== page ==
Transcribed from volume I of Kansas: a cyclopedia of state history, embracing events, institutions, industries, counties, cities, towns, prominent persons, etc. ... / with a supplementary volume devoted to selected personal history and reminiscence. Standard Pub. Co. Chicago : 1912. 3 v. in 4. : front., ill., ports.; 28 cm. Vols. I-II edited by Frank W. Blackmar. Transcribed May 2002 by Carolyn Ward.


Delahay, Mark W., jurist and politician, was a native of Talbot county, Md. Although his father was a slaveholder, his maternal ancestors were members of the Society of Friends, and he was averse to buying and selling slaves. He had scarcely attained to his majority when he decided to seek his fortune in the West. He first located in Illinois, where he was engaged in various enterprises; wrote for different journals; studied law, and was admitted to the bar. In 1853 he went to Mobile, Ala., to practice law, but in the winter of 1854 he became interested in Kansas, and in March, 1855, became a resident of Leavenworth. Although a Democrat and a supporter of the policy of "squatter sovereignty," his sympathies soon became enlisted with the free-state cause. On July 7, 1855, he began the publication of the Leavenworth Register. He served as one of the secretaries of the Topeka convention of Sept. 19, 1855, and as a member of the Topeka constitutional convention the following month. In December, while he was attending the free-state convention at Lawrence, his office was destroyed by a pro-slavery mob. He was elected to Congress under the Topeka constitution but was never admitted to a seat. In May, 1857, he started the Register, the first paper in Wyandotte (now Kansas City), Kan. He was a member of the Osawatomie convention of May 18, 1859, which founded the Republican party in Kansas; was chief clerk of the house of representatives in 1860; was appointed surveyor-general of Kansas in 1861 and held the position until Oct. 7, 1863, when President Lincoln appointed him United States district judge of Kansas, in which office he served until 1873. He died at Kansas City, May 8, 1879.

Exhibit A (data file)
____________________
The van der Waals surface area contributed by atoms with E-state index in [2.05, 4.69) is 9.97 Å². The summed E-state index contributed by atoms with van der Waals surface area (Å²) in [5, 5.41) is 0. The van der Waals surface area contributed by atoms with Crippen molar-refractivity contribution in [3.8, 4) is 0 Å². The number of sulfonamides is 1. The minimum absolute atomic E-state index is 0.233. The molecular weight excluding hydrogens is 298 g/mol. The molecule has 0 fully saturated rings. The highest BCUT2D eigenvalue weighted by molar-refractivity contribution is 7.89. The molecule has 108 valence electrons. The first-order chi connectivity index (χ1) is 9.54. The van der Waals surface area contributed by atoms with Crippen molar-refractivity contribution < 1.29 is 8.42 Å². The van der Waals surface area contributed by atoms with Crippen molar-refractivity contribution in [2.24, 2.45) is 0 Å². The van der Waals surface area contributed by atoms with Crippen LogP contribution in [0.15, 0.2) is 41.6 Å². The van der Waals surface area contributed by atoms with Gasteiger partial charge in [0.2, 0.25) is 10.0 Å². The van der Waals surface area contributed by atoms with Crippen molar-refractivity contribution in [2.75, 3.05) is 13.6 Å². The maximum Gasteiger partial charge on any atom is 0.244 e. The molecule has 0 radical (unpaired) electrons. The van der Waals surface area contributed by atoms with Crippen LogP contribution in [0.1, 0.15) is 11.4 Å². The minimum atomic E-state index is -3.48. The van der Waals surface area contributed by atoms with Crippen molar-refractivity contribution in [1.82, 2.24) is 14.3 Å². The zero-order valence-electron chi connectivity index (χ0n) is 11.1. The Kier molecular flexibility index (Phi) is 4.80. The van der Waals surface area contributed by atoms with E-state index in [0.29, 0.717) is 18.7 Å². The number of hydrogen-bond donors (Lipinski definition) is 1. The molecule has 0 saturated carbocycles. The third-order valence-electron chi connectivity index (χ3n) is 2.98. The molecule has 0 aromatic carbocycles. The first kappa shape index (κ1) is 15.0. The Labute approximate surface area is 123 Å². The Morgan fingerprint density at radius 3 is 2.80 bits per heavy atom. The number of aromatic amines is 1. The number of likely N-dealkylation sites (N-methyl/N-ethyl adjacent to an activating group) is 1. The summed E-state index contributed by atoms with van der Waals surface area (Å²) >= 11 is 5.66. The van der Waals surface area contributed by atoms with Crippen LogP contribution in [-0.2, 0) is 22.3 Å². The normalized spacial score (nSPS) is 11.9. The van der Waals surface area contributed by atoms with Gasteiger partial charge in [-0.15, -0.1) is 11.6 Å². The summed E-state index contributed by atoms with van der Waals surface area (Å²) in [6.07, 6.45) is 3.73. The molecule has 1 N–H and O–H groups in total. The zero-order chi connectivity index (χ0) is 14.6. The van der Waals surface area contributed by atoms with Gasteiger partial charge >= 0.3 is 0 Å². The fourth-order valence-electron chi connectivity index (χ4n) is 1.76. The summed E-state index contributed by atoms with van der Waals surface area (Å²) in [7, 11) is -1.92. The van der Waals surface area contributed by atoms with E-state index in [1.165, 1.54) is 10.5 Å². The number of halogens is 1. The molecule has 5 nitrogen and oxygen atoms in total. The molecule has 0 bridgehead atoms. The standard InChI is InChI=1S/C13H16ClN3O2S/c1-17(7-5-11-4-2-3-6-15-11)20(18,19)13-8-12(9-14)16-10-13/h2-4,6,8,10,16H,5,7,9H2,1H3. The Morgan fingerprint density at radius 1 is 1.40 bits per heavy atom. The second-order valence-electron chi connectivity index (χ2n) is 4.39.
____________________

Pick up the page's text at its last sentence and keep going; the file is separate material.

Page 505 from volume I of Kansas: a cyclopedia of state history, embracing events, institutions, industries, counties, cities, towns, prominent persons, etc. ... / with a supplementary volume devoted to selected personal history and reminiscence. Standard Pub. Co. Chicago : 1912. 3 v. in 4. : front., ill., ports.; 28 cm. Vols. I-II edited by Frank W. Blackmar. Transcribed May 2002 by Carolyn Ward.

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VOLUME I

TITLE PAGE / LIST OF ILLUSTRATIONS
INTRODUCTION

A | B | C | D | E | F | G | H | I

VOLUME II

TITLE PAGE / LIST OF ILLUSTRATIONS

J | K | L | Mc | M | N | O | P | Q | R | S | T | U | V | W | X | Y | Z

VOLUME III

BIOGRAPHICAL INDEXES


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